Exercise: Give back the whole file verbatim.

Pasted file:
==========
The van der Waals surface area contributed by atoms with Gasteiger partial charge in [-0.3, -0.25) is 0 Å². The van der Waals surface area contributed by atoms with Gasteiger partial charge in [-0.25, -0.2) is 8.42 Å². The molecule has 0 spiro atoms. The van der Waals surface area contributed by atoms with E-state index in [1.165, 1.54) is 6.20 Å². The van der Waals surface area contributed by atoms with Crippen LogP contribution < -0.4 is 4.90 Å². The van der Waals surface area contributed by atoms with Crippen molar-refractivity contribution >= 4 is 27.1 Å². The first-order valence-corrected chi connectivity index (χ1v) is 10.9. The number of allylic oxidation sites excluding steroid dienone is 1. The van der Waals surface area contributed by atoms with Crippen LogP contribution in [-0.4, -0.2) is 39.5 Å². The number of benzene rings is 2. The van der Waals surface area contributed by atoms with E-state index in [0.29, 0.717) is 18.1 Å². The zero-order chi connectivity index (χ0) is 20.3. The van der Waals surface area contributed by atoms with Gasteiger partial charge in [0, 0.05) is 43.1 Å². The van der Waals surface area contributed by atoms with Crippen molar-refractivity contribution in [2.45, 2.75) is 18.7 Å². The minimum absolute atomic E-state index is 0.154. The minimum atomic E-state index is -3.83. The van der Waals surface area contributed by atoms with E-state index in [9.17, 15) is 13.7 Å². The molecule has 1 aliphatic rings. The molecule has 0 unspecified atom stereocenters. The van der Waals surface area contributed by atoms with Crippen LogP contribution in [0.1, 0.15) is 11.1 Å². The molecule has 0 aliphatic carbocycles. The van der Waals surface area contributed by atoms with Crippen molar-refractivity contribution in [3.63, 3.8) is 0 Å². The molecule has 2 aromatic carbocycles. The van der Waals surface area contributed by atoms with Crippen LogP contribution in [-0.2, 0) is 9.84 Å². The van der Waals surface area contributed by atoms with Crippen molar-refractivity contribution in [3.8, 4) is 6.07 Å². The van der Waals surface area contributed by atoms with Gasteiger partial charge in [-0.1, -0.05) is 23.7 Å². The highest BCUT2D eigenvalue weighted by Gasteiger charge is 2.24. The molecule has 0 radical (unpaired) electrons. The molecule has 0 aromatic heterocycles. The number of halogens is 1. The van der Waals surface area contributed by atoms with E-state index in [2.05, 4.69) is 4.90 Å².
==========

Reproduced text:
The van der Waals surface area contributed by atoms with Gasteiger partial charge in [-0.3, -0.25) is 0 Å². The van der Waals surface area contributed by atoms with Gasteiger partial charge in [-0.25, -0.2) is 8.42 Å². The molecule has 0 spiro atoms. The van der Waals surface area contributed by atoms with E-state index in [1.165, 1.54) is 6.20 Å². The van der Waals surface area contributed by atoms with Crippen LogP contribution < -0.4 is 4.90 Å². The van der Waals surface area contributed by atoms with Crippen molar-refractivity contribution >= 4 is 27.1 Å². The first-order valence-corrected chi connectivity index (χ1v) is 10.9. The number of allylic oxidation sites excluding steroid dienone is 1. The van der Waals surface area contributed by atoms with Crippen LogP contribution in [-0.4, -0.2) is 39.5 Å². The number of benzene rings is 2. The van der Waals surface area contributed by atoms with E-state index in [0.29, 0.717) is 18.1 Å². The zero-order chi connectivity index (χ0) is 20.3. The van der Waals surface area contributed by atoms with Gasteiger partial charge in [0, 0.05) is 43.1 Å². The van der Waals surface area contributed by atoms with Crippen molar-refractivity contribution in [2.45, 2.75) is 18.7 Å². The minimum absolute atomic E-state index is 0.154. The minimum atomic E-state index is -3.83. The van der Waals surface area contributed by atoms with E-state index in [9.17, 15) is 13.7 Å². The molecule has 1 aliphatic rings. The molecule has 0 unspecified atom stereocenters. The van der Waals surface area contributed by atoms with Crippen LogP contribution in [0.1, 0.15) is 11.1 Å². The molecule has 0 aliphatic carbocycles. The van der Waals surface area contributed by atoms with Crippen molar-refractivity contribution in [3.63, 3.8) is 0 Å². The molecule has 2 aromatic carbocycles. The van der Waals surface area contributed by atoms with Crippen LogP contribution in [-0.2, 0) is 9.84 Å². The van der Waals surface area contributed by atoms with Crippen molar-refractivity contribution in [3.8, 4) is 6.07 Å². The van der Waals surface area contributed by atoms with Gasteiger partial charge in [-0.1, -0.05) is 23.7 Å². The highest BCUT2D eigenvalue weighted by Gasteiger charge is 2.24. The molecule has 0 radical (unpaired) electrons. The molecule has 0 aromatic heterocycles. The number of halogens is 1. The van der Waals surface area contributed by atoms with E-state index in [2.05, 4.69) is 4.90 Å².